The more complicated of Canada's public pensions is OAS. Your entitlement to benefits is tied to your income and, unlike the CPP, which is a separate fund, OAS is funded out of ordinary government revenues, explains Di Vito. "There is always the risk that it will be altered in some way."

To qualify for OAS, you have to be over 65 and have lived in Canada for a minimum of 10 years after the age of 18. Like CPP, you will be taxed on the amount you receive. OAS is also indexed to inflation and the government sets the amount payable four times a year based on the cost of living. You must apply for OAS benefits and should do so six months before turning 65.

The current maximum payment is $467 a month or $5,600 a year. However, the average monthly payment as of March 2004 was only $442 or $5,300 per year.

While that's the amount you are technically entitled to, the government also looks at how much you earn from other pensions and investments. If you earn too much, your OAS benefit will be reduced. If you earn too little, your benefit will be topped up under the Guaranteed Income Supplement (GIS) or the Allowance Program, which are both technically part of the OAS system.

The OAS claw-back starts when your income reaches $59,790; OAS is eliminated if you earn more than $96,972 a year. Only about two percent of Canadians have the total clawed back, so most people can expect to earn something from OAS in its current form.

Low-income supplements
The GIS and Allowance Program are designed to provide low-income Canadians with additional funds. They are not taxed, but must be claimed on your tax return.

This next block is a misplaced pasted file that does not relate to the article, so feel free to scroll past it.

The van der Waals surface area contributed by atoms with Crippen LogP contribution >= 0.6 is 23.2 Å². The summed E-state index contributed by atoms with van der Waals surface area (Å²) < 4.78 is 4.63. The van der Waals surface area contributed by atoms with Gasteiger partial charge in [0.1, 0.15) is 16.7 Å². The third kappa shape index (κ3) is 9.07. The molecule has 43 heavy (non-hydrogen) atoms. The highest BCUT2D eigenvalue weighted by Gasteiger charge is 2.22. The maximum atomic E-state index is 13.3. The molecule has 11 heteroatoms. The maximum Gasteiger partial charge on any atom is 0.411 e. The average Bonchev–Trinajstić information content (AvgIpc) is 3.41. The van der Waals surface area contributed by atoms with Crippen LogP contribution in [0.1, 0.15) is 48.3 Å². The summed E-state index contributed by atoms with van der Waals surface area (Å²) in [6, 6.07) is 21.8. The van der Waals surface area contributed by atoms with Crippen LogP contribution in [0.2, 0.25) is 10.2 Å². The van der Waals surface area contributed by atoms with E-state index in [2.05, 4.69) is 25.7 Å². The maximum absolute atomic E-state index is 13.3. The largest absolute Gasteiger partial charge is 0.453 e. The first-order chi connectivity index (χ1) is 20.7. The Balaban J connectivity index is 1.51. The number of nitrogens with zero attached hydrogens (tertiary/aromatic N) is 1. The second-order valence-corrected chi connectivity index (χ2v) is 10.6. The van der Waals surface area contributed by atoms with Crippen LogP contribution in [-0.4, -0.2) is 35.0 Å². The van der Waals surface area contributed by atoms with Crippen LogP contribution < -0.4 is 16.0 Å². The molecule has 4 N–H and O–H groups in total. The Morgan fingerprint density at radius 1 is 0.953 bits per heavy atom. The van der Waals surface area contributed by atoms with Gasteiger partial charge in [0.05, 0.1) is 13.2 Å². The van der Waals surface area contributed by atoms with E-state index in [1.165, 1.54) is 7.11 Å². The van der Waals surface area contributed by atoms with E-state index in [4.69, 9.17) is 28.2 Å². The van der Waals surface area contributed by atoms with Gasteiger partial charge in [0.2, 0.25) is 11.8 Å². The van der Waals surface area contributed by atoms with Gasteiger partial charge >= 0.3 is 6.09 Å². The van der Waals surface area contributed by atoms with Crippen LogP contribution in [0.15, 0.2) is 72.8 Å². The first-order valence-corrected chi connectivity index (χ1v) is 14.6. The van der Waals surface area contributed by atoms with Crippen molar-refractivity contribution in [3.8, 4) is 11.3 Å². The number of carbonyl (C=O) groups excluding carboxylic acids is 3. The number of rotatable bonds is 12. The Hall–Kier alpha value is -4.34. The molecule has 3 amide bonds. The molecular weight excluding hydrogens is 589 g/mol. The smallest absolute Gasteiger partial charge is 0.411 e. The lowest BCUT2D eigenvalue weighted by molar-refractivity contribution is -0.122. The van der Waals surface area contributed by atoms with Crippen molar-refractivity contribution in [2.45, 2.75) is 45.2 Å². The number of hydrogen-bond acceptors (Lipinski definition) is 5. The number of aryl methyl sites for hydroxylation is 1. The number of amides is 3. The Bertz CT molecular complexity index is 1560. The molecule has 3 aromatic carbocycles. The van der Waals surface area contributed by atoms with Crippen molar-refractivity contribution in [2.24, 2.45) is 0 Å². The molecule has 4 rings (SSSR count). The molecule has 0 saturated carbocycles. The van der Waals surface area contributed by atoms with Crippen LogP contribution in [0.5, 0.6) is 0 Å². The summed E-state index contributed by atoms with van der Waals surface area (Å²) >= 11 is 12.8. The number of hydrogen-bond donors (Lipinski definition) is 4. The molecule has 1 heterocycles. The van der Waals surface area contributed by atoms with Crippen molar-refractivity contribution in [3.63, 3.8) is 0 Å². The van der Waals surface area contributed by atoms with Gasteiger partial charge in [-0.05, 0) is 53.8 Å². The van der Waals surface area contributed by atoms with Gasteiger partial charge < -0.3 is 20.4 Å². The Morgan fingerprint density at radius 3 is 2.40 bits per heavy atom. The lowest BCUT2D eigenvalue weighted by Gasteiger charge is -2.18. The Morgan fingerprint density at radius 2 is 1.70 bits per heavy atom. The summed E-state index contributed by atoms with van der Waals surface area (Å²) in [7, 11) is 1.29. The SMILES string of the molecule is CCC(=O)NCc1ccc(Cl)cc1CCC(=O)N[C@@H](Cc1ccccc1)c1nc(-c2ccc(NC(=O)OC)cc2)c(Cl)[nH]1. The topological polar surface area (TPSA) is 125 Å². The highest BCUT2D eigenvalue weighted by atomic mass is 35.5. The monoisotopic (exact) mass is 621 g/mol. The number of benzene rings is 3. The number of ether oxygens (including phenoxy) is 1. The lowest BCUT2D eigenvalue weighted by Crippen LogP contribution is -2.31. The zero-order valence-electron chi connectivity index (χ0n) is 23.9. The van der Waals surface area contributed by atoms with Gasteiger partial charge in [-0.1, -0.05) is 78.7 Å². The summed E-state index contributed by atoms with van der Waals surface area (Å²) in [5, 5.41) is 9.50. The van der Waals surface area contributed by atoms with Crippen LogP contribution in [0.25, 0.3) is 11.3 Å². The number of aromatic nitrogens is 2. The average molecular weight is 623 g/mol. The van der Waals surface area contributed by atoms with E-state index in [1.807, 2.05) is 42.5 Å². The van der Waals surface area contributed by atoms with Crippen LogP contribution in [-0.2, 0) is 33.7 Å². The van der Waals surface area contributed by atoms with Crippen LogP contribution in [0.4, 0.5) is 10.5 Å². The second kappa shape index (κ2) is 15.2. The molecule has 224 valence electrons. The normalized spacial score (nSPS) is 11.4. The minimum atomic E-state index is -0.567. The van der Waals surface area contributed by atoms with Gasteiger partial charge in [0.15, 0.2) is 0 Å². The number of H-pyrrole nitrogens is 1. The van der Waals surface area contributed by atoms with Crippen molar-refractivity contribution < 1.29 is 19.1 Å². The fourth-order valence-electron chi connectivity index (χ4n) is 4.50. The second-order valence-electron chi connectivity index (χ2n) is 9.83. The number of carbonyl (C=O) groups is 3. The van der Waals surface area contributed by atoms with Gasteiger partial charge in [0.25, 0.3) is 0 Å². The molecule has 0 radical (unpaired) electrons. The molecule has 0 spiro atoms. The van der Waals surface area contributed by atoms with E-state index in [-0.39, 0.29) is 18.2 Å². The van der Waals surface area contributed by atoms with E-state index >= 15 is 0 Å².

As well, you must apply for them each year. Like OAS, these supplements are geared to your income and are subject to claw-backs. The amount you receive depends on a variety of scenarios, such as whether you're single or have a spouse. It also varies if your spouse collects CPP or the Allowance. (For more information on OAS rates, visit Social Development Canada.

For GIS, a single person can receive a maximum payment of $554 a month or $6,655 annually, provided their income is less than $13,320. Combined with the maximum OAS payment, it would give you yearly income of $12,259. However, the average person receives GIS payments of $377 a month.

The Allowance is a top-up for Canadians between 60 and 64 and recognizes the hardships faced by couples that must survive on one spouse's pension. For more information about federal government pensions and benefits, contact Canada Benefits.

Since OAS is funded through general revenues, it's questionable how long such benefits can survive an aging population. "It's one of the fastest-growing federal government expenditures," says Cohen. "So while I fully expect to collect my due from CPP, I am not so certain about OAS."

Prime Minister Paul Martin already tried to tinker with OAS, back when he was finance minister, and felt the wrath of senior citizens. Nonetheless, because the feds alone call the shots, the government can easily modify OAS if the political will is there.

Pension consultant Hamilton says if you don't have a private pension to supplement government pensions, the best bet for Canadians is to accumulate between $200,000 and $300,000 for a single person or $400,000 for a couple. With that and government pension, "you'll do just fine."

Jim Middlemiss is a freelance writer and lawyer based in Toronto. He's a frequent contributor to the National Post, Investment Executive and Wall Street & Technology.

-- Posted: Jan. 24, 2005